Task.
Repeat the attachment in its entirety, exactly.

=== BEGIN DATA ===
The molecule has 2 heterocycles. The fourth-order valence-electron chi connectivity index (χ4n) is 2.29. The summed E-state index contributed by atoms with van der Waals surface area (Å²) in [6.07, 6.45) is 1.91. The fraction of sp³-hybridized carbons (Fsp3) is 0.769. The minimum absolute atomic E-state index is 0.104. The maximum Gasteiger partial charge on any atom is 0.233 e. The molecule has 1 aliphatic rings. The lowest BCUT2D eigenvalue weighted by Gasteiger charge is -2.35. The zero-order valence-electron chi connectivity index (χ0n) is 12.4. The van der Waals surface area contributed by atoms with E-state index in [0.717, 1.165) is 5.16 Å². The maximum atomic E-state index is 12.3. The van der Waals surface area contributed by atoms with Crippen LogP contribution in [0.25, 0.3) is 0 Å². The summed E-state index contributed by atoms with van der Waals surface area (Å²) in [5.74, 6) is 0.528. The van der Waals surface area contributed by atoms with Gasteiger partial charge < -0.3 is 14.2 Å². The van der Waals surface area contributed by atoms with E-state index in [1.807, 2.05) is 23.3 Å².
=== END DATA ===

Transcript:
The molecule has 2 heterocycles. The fourth-order valence-electron chi connectivity index (χ4n) is 2.29. The summed E-state index contributed by atoms with van der Waals surface area (Å²) in [6.07, 6.45) is 1.91. The fraction of sp³-hybridized carbons (Fsp3) is 0.769. The minimum absolute atomic E-state index is 0.104. The maximum Gasteiger partial charge on any atom is 0.233 e. The molecule has 1 aliphatic rings. The lowest BCUT2D eigenvalue weighted by Gasteiger charge is -2.35. The zero-order valence-electron chi connectivity index (χ0n) is 12.4. The van der Waals surface area contributed by atoms with E-state index in [0.717, 1.165) is 5.16 Å². The maximum atomic E-state index is 12.3. The van der Waals surface area contributed by atoms with Crippen LogP contribution in [0.25, 0.3) is 0 Å². The summed E-state index contributed by atoms with van der Waals surface area (Å²) in [5.74, 6) is 0.528. The van der Waals surface area contributed by atoms with Gasteiger partial charge < -0.3 is 14.2 Å². The van der Waals surface area contributed by atoms with E-state index in [1.807, 2.05) is 23.3 Å².